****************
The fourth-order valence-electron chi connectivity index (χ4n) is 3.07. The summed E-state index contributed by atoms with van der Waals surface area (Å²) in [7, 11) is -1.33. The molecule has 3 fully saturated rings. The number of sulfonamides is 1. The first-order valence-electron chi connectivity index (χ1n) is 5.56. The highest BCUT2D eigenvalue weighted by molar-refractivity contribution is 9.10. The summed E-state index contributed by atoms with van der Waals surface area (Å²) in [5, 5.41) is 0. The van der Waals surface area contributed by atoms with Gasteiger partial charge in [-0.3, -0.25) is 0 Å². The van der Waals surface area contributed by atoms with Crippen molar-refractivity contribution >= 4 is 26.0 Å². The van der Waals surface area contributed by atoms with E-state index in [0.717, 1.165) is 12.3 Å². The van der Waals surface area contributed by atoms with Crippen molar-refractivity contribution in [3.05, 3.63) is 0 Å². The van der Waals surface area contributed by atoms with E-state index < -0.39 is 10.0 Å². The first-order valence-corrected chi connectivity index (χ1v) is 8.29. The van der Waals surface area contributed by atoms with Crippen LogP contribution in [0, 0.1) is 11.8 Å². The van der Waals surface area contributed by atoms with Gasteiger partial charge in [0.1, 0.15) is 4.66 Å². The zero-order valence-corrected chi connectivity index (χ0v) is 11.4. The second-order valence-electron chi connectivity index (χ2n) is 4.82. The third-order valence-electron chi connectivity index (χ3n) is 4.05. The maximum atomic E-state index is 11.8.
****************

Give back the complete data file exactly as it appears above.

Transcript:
The fourth-order valence-electron chi connectivity index (χ4n) is 3.07. The summed E-state index contributed by atoms with van der Waals surface area (Å²) in [7, 11) is -1.33. The molecule has 3 fully saturated rings. The number of sulfonamides is 1. The first-order valence-electron chi connectivity index (χ1n) is 5.56. The highest BCUT2D eigenvalue weighted by molar-refractivity contribution is 9.10. The summed E-state index contributed by atoms with van der Waals surface area (Å²) in [5, 5.41) is 0. The van der Waals surface area contributed by atoms with Gasteiger partial charge in [-0.3, -0.25) is 0 Å². The van der Waals surface area contributed by atoms with Crippen molar-refractivity contribution >= 4 is 26.0 Å². The van der Waals surface area contributed by atoms with E-state index in [0.717, 1.165) is 12.3 Å². The van der Waals surface area contributed by atoms with Crippen molar-refractivity contribution in [3.05, 3.63) is 0 Å². The van der Waals surface area contributed by atoms with E-state index < -0.39 is 10.0 Å². The first-order valence-corrected chi connectivity index (χ1v) is 8.29. The van der Waals surface area contributed by atoms with Crippen LogP contribution in [0, 0.1) is 11.8 Å². The van der Waals surface area contributed by atoms with Gasteiger partial charge in [0.1, 0.15) is 4.66 Å². The zero-order valence-corrected chi connectivity index (χ0v) is 11.4. The second-order valence-electron chi connectivity index (χ2n) is 4.82. The third-order valence-electron chi connectivity index (χ3n) is 4.05. The maximum atomic E-state index is 11.8.